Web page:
Now think about placing eggs in a friend's town. An egg is an item, a decoration that can be placed by someone else in any open area of your town. Think about that. Your friend on the other side of the globe is running a copy of your town on their device. S/he decides to place an egg. What would happen if, during the time the egg was being placed, you decided to move a hedge into the same space? That would be a problem since two items can't occupy the same space at the same time, so very fast low latency real time communications are occurring between your device, EA's servers, and your friend's device, to insure that conflict doesn't occur.

    Now consider if two (or more) friends happen to visit your town at the same time...

    All of the above is occurring in the background unbeknownst to you. Every movement one or more friends make placing an egg in your town needs to be checked against the current state of your town on all devices running your town. Is that one single square one or more friends see as available in your town now being used by something you did? Every change you make in your town needs to be *very* quickly uploaded to EA servers and be made available for any other players in or entering your town. And the more items in your town, the more data that must be updated and sent back and forth between you, the servers, and your friends who are in your town. The more items you have, the more likelihood that something may change while your friends are in your town. And with an event like this, many more players will be more frequently visiting their friends for longer periods of time.

    These complexities do not justify the issues we see with TSTO. Poor software design and coding along with an obvious lack of QA and regression testing is the likely culprit of EA's problems. But in reality, TSTO is a very complex mmol game implemented partly on relatively low end client hardware over sometimes relatively high latency network connections. Although I condemn the manner in which EA implemented the cap (no customer notice, during a large highly-anticipated event), I can understand why they needed to put a cap on the number of items in a town. I just wish EA had given us a "bulk move" feature so some players didn't have to spend the first couple days of this limited time event storing up to several thousand items. But then I guess it is consistent to EA's "user hateful" manner of dealing with their customers...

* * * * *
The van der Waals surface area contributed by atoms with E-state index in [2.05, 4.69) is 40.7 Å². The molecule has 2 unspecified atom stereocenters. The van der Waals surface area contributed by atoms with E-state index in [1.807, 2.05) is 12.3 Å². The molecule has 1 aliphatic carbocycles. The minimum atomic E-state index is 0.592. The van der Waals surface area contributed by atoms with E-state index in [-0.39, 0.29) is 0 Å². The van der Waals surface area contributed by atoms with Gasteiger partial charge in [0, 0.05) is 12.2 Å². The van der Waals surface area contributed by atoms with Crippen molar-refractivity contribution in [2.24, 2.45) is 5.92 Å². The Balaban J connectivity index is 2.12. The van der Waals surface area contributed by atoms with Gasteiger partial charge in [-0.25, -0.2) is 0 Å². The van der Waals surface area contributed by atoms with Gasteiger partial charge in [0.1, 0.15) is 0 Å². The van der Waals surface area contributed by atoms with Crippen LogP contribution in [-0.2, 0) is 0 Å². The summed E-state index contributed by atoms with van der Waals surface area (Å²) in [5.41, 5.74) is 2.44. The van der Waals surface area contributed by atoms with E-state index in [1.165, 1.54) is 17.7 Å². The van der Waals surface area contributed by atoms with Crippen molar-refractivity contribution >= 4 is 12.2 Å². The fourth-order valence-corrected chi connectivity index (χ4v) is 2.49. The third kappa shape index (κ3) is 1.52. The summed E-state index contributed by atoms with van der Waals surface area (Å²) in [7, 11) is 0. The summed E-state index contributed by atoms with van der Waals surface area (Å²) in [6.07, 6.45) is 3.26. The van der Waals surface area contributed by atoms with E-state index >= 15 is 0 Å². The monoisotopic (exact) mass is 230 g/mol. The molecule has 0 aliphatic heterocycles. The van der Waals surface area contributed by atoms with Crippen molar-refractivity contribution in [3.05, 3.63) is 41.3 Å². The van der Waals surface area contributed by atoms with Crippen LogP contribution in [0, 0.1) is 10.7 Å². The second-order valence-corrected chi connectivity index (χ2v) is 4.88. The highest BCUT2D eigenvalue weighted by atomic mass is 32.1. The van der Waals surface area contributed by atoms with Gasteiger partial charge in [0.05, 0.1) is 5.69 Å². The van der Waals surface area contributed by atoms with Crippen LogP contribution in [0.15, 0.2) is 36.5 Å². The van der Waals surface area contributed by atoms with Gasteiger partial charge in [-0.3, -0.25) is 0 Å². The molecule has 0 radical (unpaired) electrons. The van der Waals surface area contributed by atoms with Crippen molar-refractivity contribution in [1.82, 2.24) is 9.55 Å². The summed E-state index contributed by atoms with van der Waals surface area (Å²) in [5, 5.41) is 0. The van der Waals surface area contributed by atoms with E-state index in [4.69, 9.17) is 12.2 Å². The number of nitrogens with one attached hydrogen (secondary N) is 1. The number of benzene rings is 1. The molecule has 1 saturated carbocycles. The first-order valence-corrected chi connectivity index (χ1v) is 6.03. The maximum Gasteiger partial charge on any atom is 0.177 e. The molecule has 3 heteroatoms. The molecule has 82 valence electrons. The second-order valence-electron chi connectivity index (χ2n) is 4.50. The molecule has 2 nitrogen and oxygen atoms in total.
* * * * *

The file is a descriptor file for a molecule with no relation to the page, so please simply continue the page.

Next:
While ur Theory is valid..

    I would like to indicate that this type of MMOl has been achieved before by other companies with no necessity for a cap on decorations, so it is not like a new never been done before style of game they couldn't have foreseen the server and bandwidth requirements.

    It would indicate to me that they chose to cap the data to make room for a huge influx of players from a new OS, instead of delegating more resources for the huge events that unfolded this week.

    I seriously doubt one of the largest gaming companies in the world went in to this toaly un-prepared..and were blind sided.



    **EDIT**

    considering they have already tried an totally online based game (the latest Simcity) I would think they would have atleast gleaned a bit of knowledge of the do's and donts as well as what would be require in terms of computing power, resources .etc...
    Post edited by Unknown User on
  • XBL-Heretic
    1228 posts Member
    edited April 2013
    PhenomTT wrote:
    While ur Theory is valid..

    I would like to indicate that this type of MMOl has been achieved before by other companies with no necessity for a cap on decorations, so it is not like a new never been done before style of game they couldn't have foreseen the server and bandwidth requirements.